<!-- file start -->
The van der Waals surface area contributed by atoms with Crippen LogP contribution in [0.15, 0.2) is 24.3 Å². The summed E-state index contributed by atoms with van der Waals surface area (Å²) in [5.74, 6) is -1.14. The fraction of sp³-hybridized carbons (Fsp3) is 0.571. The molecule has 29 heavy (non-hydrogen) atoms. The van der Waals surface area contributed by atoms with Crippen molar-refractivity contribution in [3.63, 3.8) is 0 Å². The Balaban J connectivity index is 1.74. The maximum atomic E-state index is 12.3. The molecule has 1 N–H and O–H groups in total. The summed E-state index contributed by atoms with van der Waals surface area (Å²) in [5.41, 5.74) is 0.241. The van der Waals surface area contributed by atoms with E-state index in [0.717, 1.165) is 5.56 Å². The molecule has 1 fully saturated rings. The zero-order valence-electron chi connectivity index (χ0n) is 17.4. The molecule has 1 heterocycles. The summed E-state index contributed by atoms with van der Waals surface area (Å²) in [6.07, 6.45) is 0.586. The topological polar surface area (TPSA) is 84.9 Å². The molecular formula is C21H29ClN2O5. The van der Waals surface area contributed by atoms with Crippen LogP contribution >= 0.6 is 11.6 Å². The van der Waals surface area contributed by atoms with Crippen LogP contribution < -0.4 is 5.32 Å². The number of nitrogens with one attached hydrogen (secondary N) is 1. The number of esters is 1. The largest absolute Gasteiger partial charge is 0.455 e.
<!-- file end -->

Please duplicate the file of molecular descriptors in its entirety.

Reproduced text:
The van der Waals surface area contributed by atoms with Crippen LogP contribution in [0.15, 0.2) is 24.3 Å². The summed E-state index contributed by atoms with van der Waals surface area (Å²) in [5.74, 6) is -1.14. The fraction of sp³-hybridized carbons (Fsp3) is 0.571. The molecule has 29 heavy (non-hydrogen) atoms. The van der Waals surface area contributed by atoms with Crippen molar-refractivity contribution in [3.63, 3.8) is 0 Å². The Balaban J connectivity index is 1.74. The maximum atomic E-state index is 12.3. The molecule has 1 N–H and O–H groups in total. The summed E-state index contributed by atoms with van der Waals surface area (Å²) in [5.41, 5.74) is 0.241. The van der Waals surface area contributed by atoms with E-state index in [0.717, 1.165) is 5.56 Å². The molecule has 1 fully saturated rings. The zero-order valence-electron chi connectivity index (χ0n) is 17.4. The molecule has 1 heterocycles. The summed E-state index contributed by atoms with van der Waals surface area (Å²) in [6.07, 6.45) is 0.586. The topological polar surface area (TPSA) is 84.9 Å². The molecular formula is C21H29ClN2O5. The van der Waals surface area contributed by atoms with Crippen LogP contribution >= 0.6 is 11.6 Å². The van der Waals surface area contributed by atoms with Crippen LogP contribution < -0.4 is 5.32 Å². The number of nitrogens with one attached hydrogen (secondary N) is 1. The number of esters is 1. The largest absolute Gasteiger partial charge is 0.455 e.